I’ll update this as the day progresses at PyCon 2010.
1634: It’s just dawned on me that Jacob has as much energy at 4:30 pm as he does at 9:00 am. Yeow.
1620: Linux-HA for redundancy at the very front-end.
1605: Database redundancy via connection middleware. The next release of PostgreSQL will have built-in hot-standby. Advocates pgpool-II. Don’t run the connection pool middleware on the same server hosting the DBMS. Duh. He installed pgpool-II on both httpd servers.
1541: Caching: Memcached. The end. He advocates running memcached on every machine with RAM to spare. Adding extra machines = increasing memcached’s key space. Allocate 1/8 to 1/4 of memory to memcached.
1539: By his descriptions of their capabilities, Perlbal is a win over Nginx as a load balancer. Which matches everything else I’ve heard. I’ll have to ask him why he’s then showing how to use Nginx as a load balancer.
1516: For Nginx, he recommends 1 – 2x worker processes per processor, and 100 worker_connections per process. Perlbal will let you dynamically add and remove servers, which is what you want for a load balancer; Nginx needs to be restarted – hrm, it’s then slightly odd that he prefers it for load balancing.
1449: A small site could maybe have a load balancer in a VM. But normally, it only makes sense to have its own physical box. For static media servers, he likes lighttpd over Nginx, but he prefers AWS or Rackspace over either of them. He uses django-storages to abstract the storage to a cloud.
1441: On to load balancers. He advocates using a load balancer in front of one server box, because slow clients can bottle up a server without one. It also of course makes scaling trivial if the load balancer is already in place. Nginx can handle a couple thousand simultaneous connections, no problem. He uses Nginix for load balancing; also likes Perlbal and lighttpd for this. Interesting.
1402: Mod_wsgi is a win over mod_python. The speed is about the same, but the amount and predictability of memory consumption is better. I’ve now heard this from enough sources that I’ll take it on faith. Jacob uses the threaded MPM, and it works fine for him; he didn’t give any credence to MPM performance problem anecdotes/rumors. He likes Nginx, Perlbal, and lighttpd as lightweight servers with limited roles, and Apache httpd for applications.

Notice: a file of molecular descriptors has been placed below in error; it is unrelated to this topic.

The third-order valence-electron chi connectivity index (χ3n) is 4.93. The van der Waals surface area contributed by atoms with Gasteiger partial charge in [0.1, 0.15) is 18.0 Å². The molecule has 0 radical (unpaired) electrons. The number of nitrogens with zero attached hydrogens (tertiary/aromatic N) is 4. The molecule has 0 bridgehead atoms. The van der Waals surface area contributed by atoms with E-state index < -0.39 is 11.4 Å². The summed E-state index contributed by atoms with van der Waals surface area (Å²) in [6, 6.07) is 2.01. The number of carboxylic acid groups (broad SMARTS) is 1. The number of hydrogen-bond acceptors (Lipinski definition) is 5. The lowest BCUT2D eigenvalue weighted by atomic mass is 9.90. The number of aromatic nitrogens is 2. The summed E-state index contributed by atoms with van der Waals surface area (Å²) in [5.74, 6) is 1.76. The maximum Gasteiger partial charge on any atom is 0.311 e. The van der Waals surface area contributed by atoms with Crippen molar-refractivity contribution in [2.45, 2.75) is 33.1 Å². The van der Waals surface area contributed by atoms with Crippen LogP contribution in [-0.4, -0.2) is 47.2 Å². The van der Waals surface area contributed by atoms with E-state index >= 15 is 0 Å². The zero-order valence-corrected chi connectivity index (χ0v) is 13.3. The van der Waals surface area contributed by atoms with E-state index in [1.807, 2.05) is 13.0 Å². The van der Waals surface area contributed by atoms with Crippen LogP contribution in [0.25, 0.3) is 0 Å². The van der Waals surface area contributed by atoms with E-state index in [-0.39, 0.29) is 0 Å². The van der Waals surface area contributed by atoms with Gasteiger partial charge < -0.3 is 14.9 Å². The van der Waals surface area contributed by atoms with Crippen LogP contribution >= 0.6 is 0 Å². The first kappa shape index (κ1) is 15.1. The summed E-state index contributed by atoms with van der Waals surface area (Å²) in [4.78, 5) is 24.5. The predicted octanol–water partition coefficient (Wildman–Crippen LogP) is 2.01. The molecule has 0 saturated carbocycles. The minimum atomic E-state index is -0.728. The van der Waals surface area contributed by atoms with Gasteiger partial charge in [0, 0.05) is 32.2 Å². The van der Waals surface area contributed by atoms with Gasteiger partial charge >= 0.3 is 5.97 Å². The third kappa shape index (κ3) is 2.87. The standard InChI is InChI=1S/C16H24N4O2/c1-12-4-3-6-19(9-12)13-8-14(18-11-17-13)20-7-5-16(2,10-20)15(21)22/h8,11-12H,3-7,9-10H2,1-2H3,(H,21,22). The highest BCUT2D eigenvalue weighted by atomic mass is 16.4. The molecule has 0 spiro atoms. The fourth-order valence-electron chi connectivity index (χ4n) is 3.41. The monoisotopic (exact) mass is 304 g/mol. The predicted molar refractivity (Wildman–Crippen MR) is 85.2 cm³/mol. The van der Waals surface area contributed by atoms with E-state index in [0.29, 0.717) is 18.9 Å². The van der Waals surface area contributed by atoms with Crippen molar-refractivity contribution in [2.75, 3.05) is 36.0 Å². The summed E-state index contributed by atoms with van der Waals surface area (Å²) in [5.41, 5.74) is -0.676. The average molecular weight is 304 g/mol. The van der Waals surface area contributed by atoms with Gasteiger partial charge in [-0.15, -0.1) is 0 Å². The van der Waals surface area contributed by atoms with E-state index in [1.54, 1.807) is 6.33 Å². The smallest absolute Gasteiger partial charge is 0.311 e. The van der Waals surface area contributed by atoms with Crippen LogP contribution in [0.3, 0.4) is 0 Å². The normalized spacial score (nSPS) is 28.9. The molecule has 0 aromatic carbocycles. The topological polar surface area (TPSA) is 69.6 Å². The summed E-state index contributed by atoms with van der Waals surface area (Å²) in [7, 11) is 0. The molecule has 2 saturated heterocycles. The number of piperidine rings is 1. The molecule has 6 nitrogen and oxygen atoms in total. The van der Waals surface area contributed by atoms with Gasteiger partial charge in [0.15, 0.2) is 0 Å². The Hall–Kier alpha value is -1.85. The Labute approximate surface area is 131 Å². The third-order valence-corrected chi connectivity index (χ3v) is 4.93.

1344: By default, PostgreSQL listens on all ports. Good security practice is to configure it to listen on just one port of a private IP. One of his hot buttons is taking the time to understand every line in your configuration files.
1314: “Django Deployment Workshop.” http://github.com/jacobian/django-deployment-workshop. Looks like this will be more about manual deployment, i.e., what bits need to go where for a production deployment. And not about best practices for automating it with, say, Buildout. Jacob favors Buildout.
1217: Breaking for lunch.
1118: One of the speakers reminds me of me when I was much younger. This is a world-class-creepy realization.
1044: This is a great slide:
1009: WebFinger is interesting. From hueniverse:
0945: Fundamentally, even if my site uses OpenID, I still must support a local user profile for settings that are local to my site. Supporting OpenID means adding a big ball of hair to my site code, vs. just using django-registration and calling it a day. You need to learn a fair amount to implement it correctly for no benefit to your workload, and almost no benefit to the user if she already uses a password manager. Fail.
0936: 1Password gives me most of OpenID’s benefits without any of the hassle – plus with major advantages. Now doing a Django OpenID example.
0926: Talking about OpenID now. Wonder if OpenID’s deficiencies will be addressed (man-in-the-middle attacks, overly complex sequences for the average web user). Ah, they are!